Belgium – Tax Treatment of Expatriate Benefits-in-Kind Clarified

BE – Taxation of Expatriate Benefits-in-Kind

Belgium’s Minister of Finance clarified the tax treatment of temporary housing costs and tax return assistance costs provided by employers to foreign nationals benefitting from the special expatriate tax regime. The qualification of these costs as benefits in kind affects the taxable income of the expatriate and could have an impact on the employer’s reporting and withholding tax obligations.

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In response to a parliamentary question, Belgian’s Minister of Finance clarified the tax treatment of temporary housing costs and tax return assistance costs provided by employers to foreign nationals benefitting from the special expatriate tax regime.1

WHY THIS MATTERS

The qualification of certain employer-provided temporary housing costs and tax return assistance costs as benefits-in-kind in principle could increase the taxable income of the expatriate and could have an impact on the employer’s reporting and withholding tax obligations. 

The Belgian expatriate tax regime was introduced to attract foreign investments in Belgium by decreasing the wage costs for employers.  Given that the expatriate tax regime benefits the employer, it is important for employers to make sure that Belgian income tax returns for expatriates are prepared, filed and followed up in accordance with Belgian income tax legislation.  

Background

Belgium has an attractive special expatriate tax regime for foreign nationals working temporarily in Belgium, offering significant benefits and decreasing the cost of employing individuals in Belgium.2

The taxable remuneration of an expatriate eligible to benefit from the special tax regime is reduced by deducting so-called tax-free allowances, up to a limit of EUR 11,250/EUR 29,750.  These allowances are considered to be reimbursements of costs properly borne by the employer and are, therefore, not taxable in the hands of the individual employee.

A distinction is made between repetitive expenses and non-repetitive expenses.

Repetitive expenses that qualify for exclusion include tax equalisation, home leave allowances and those granted to cover the differences in cost-of-living and housing between Belgium and the expatriate’s country/jurisdiction of origin.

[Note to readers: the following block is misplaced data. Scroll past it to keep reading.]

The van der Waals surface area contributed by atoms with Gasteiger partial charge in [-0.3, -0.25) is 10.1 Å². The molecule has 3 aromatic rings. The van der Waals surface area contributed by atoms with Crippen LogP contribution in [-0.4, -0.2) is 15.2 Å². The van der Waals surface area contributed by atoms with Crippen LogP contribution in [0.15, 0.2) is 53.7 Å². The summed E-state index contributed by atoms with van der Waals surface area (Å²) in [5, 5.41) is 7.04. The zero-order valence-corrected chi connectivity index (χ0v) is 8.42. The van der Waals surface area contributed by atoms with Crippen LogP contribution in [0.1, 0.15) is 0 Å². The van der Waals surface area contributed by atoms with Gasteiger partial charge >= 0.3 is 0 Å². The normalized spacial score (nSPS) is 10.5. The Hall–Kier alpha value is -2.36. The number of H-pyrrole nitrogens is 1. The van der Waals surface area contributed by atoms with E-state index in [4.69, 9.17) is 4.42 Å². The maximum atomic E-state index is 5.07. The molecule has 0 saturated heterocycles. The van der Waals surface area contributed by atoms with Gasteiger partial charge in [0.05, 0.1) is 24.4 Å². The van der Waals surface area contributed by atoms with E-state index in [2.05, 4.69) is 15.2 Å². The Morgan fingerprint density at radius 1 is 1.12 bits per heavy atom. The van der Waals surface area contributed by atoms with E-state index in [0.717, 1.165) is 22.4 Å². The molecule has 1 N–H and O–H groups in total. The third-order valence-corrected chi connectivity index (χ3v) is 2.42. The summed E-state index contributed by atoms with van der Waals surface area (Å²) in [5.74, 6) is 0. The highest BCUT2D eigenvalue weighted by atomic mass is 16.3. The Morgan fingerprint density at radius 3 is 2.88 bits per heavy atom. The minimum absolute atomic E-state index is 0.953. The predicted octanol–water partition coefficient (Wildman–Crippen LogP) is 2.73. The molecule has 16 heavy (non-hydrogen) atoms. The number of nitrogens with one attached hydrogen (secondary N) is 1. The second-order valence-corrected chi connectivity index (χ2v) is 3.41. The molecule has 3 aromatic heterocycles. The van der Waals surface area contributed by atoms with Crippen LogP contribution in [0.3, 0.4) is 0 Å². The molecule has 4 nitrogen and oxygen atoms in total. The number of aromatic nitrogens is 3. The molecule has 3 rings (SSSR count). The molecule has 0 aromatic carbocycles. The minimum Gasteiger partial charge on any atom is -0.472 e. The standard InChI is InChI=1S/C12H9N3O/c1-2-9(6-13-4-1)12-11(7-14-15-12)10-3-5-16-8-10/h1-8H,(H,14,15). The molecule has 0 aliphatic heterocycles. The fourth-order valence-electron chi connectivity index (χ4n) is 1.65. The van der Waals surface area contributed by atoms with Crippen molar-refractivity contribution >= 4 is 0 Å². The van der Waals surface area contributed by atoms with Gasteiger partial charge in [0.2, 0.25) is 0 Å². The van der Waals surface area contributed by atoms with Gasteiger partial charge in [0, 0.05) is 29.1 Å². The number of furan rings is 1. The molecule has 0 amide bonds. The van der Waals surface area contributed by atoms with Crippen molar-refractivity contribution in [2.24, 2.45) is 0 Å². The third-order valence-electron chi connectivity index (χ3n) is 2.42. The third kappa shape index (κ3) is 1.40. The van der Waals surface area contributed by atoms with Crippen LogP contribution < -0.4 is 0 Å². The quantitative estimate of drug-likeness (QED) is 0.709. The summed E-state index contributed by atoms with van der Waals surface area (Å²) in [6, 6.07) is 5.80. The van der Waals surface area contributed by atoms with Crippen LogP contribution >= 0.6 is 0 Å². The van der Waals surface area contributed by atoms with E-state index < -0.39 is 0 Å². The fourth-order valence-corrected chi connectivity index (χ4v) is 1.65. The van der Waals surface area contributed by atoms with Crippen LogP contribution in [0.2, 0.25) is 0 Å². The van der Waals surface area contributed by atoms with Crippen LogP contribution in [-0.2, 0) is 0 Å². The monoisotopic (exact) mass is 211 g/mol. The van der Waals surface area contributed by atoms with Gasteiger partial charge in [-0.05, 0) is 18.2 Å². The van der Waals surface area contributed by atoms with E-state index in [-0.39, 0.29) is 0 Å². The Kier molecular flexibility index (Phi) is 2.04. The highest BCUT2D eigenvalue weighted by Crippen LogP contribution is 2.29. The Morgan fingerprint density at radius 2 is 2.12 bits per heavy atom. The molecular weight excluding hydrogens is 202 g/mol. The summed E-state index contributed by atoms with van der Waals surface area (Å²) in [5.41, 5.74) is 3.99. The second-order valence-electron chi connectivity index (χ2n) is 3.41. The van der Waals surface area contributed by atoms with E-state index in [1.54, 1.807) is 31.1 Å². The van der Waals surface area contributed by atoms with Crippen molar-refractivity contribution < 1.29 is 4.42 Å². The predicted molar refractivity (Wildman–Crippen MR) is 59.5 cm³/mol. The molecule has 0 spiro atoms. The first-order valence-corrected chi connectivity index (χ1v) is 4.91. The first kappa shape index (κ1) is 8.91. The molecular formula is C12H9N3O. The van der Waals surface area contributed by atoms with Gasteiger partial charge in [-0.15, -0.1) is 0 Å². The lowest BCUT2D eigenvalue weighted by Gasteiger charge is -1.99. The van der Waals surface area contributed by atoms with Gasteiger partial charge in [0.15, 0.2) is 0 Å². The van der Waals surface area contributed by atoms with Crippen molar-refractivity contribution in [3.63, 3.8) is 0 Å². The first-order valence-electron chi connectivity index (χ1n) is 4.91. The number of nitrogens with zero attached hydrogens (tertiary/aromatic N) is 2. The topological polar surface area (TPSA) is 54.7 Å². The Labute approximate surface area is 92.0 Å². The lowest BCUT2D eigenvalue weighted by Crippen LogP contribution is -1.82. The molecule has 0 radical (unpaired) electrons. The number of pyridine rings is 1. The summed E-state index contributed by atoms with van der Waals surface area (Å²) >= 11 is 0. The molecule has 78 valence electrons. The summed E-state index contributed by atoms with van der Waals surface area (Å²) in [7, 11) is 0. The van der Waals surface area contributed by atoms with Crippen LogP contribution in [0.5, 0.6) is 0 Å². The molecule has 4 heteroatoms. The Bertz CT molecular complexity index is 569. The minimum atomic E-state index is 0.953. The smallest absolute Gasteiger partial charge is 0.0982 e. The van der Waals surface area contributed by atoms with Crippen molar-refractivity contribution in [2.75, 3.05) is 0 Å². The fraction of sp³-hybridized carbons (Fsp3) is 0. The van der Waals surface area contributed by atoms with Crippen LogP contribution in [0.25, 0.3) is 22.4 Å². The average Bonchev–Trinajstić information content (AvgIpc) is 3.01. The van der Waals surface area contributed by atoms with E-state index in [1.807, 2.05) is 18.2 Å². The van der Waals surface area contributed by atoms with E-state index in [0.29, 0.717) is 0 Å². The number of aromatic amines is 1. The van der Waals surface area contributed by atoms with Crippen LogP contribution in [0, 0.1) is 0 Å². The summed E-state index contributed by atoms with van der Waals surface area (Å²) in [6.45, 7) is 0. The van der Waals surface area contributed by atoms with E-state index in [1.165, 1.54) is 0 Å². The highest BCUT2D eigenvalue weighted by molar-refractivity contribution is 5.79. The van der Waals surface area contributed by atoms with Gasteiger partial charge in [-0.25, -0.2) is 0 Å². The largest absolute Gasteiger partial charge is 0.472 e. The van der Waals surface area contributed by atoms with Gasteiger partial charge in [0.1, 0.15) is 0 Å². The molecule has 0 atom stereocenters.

Moving costs on arriving in or leaving Belgium, and other initial costs of first arrival in Belgium such as temporary housing and related (utility) costs, qualify for exclusion as non-repetitive expenses provided they are reasonable. 

Minister of Finance’s Reply to Parliamentary Question

Following a parliamentary question of 5 November 2020, the Minister of Finance confirmed that temporary housing and related costs pending the move to a suitable home in Belgium are considered as costs proper to the employer and therefore tax-exempt. The Minister of Finance clarified that a maximum period of three months after the arrival of the expatriate in Belgium is considered temporary.

If the temporary housing exceeds three months, the reimbursement by the employer (or the provision of temporary housing by the employer exceeding three months) is considered to be a taxable benefit-in-kind for the expatriate, which retroactively applies to the time of arrival in Belgium.  This taxable benefit-in-kind must be included in the annual taxable remuneration of the expatriate, but may be included in the recurring tax-free allowances up to a limit of EUR 11,250/EUR 29,750. The rule applies whether the expatriate is remunerated on a gross or net salary package.

The Minister of Finance further stated that the cost with respect to the preparation, completion and follow up (including tax audit) of the annual income tax return of the expatriate cannot be considered costs proper to the employer and therefore qualify as taxable income in the hands of the expatriate. Similarly, this taxable benefit-in-kind is included in the annual taxable remuneration of an expatriate. This applies whether the expatriate is remunerated on a gross or net salary package.

KPMG NOTE

The position of the Minister of Finance seems strict and not in line with the philosophy of the expatriate tax concession; however, the practical implications should be further analysed.

The rules can be complex and employers should consult with their professional tax advisers. The KPMG International member firm in Belgium can assist companies in discussions with the Belgian tax authorities with respect to the above developments.   

FOOTNOTES

1  Parliamentary question of 05/11/2020 -DO 2020 2021 05750.

Chambre des Représentants de Belgique/Belgische Kamer van Volksvertegenwoordiger -- Questions et réponses écrites/Schriftelijke vragen en antwoorden - 16-12-2020, QRVA 55.  0312020202105750 (05-11-2020) Question no./Vraag nr. 57 -- Barbara Pas: Mise à disposition de logements pour les besoins de travailleurs étrangers/Ter beschikkingstellen van woningen voor buitenlandse werknemer.

2  For more, see KPMG’s Taxation of International Executives: Belgium

The information contained in this newsletter was submitted by the KPMG International member firm in Belgium.

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